How to Repent


If we confess our sins, he is faithful and just to forgive us our sins and to cleanse us from all unrighteousness. (1 John 1:9)

A vague, bad feeling that you are a crummy person is not the same as conviction for sin. Feeling rotten is not the same as repentance.

This morning I began to pray, and felt unworthy to be talking to the Creator of the universe. It was a vague sense of unworthiness. So I told him so. Now what?

Nothing changed until I began to get specific about my sins. Crummy feelings can be useful if they lead to conviction for specific sins. But vague feelings of being a bad person are not usually very helpful.

The fog of unworthiness needs to take shape into clear dark pillars of disobedience. Then you can point to them and repent and ask for forgiveness and take aim with your gospel bazooka to blow them up.

So I began to call to mind the commands I frequently break. These are the ones that came to mind.

  • Love God with all your heart, soul, mind and strength. Not 95%, but 100%. (Matthew 22:37)
  • Love your neighbor as you love yourself. Be as eager for things to go well for him as you are for things to go well for you. (Matthew 22:39)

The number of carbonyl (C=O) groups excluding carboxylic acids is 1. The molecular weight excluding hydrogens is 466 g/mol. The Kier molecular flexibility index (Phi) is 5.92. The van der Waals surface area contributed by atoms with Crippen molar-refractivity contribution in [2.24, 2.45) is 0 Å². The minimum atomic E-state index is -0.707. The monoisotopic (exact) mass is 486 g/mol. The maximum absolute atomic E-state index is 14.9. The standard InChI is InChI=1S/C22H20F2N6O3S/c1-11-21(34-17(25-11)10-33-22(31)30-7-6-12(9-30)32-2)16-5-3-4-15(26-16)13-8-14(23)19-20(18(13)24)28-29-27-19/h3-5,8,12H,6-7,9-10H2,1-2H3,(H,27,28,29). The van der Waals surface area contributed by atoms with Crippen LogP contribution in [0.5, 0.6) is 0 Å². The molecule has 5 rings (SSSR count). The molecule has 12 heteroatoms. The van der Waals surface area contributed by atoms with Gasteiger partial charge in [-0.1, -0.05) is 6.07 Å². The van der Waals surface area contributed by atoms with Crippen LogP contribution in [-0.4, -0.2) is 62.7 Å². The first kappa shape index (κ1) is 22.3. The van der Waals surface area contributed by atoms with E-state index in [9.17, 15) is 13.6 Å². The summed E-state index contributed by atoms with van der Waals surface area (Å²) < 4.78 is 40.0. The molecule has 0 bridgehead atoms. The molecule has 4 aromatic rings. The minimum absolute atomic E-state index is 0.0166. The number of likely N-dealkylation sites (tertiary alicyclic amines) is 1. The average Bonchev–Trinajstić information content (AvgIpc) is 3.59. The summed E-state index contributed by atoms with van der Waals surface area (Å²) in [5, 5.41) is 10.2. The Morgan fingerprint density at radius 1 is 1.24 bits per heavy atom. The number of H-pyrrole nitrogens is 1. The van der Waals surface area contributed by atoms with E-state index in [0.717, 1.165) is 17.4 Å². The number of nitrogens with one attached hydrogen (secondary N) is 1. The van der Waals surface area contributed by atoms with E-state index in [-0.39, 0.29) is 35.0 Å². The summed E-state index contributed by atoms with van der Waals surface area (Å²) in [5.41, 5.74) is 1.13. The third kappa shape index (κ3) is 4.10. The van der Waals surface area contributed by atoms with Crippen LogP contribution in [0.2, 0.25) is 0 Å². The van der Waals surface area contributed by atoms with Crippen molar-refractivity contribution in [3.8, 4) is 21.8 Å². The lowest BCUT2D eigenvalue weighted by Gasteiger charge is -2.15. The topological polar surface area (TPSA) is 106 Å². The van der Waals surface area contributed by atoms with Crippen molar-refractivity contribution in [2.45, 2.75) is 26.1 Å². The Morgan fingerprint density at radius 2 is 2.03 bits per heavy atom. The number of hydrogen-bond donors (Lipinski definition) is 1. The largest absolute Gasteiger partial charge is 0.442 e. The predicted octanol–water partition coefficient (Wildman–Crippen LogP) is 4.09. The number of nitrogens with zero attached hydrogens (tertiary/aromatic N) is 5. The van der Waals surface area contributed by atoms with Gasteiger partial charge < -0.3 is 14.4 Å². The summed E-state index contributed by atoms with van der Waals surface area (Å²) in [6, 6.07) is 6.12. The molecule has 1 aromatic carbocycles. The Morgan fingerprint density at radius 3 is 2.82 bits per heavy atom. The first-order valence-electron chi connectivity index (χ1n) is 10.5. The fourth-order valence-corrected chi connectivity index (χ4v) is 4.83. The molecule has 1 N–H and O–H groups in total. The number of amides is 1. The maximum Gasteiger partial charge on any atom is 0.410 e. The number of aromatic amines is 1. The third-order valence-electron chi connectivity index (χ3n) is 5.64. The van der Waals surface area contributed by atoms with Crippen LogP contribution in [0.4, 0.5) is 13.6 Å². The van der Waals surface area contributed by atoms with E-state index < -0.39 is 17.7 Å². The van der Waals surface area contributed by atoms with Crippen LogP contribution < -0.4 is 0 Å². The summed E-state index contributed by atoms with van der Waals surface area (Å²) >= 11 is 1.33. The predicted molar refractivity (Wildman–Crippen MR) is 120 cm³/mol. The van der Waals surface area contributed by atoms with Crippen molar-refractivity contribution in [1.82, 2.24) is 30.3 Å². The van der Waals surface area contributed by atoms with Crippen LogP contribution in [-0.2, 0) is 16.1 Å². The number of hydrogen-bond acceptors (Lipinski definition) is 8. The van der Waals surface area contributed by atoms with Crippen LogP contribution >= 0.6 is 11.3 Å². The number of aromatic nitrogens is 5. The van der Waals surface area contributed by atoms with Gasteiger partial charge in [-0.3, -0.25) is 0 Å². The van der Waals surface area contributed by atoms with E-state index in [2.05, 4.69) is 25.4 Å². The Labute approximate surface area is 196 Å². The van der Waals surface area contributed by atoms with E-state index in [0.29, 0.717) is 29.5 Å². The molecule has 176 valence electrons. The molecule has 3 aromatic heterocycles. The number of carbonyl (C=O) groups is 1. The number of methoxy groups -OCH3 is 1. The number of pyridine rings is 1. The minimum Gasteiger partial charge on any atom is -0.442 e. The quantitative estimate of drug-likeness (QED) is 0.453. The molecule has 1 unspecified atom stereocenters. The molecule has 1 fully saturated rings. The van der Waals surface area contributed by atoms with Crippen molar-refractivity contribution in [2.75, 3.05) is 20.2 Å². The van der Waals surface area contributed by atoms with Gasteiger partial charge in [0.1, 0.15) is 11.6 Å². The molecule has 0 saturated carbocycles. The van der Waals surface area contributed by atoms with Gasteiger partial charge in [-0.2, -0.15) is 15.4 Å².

• Do all things without grumbling. No grumbling — inside or outside. (Philippians 2:14)
  • Cast all your anxieties on him — so you are not being weighed down by them anymore. (1 Peter 5:7)
  • Only say things that give grace to others — especially those closest to you. (Ephesians 4:29)
  • Redeem the time. Don’t fritter away the minutes, or dawdle. (Ephesians 5:16)

So much for any pretensions to great holiness! I’m undone.

This is much worse than vague, crummy feelings. Ah, but now the enemy is visible. The sins are specific. They’ve come out of hiding. I look them in the eye. I’m not whining about feeling crummy. I’m apologizing to Christ for not doing specific things that he commanded.

I’m broken, and I’m angry at my sin. I want to kill it, not me. I’m not suicidal. I’m a sin-hater and a sin-murderer. (“Put to death what is earthly in you,” Colossians 3:5; “Put to death the deeds of the body,” Romans 8:13.) I want to live. That’s why I’m a killer — of my sin!

In this conflict, I hear the promise, “If we confess our sins, he is faithful and just to forgive us our sins and to cleanse us from all unrighteousness” (1 John 1:9). Peace rises.

Now, prayer feels possible and right and powerful again.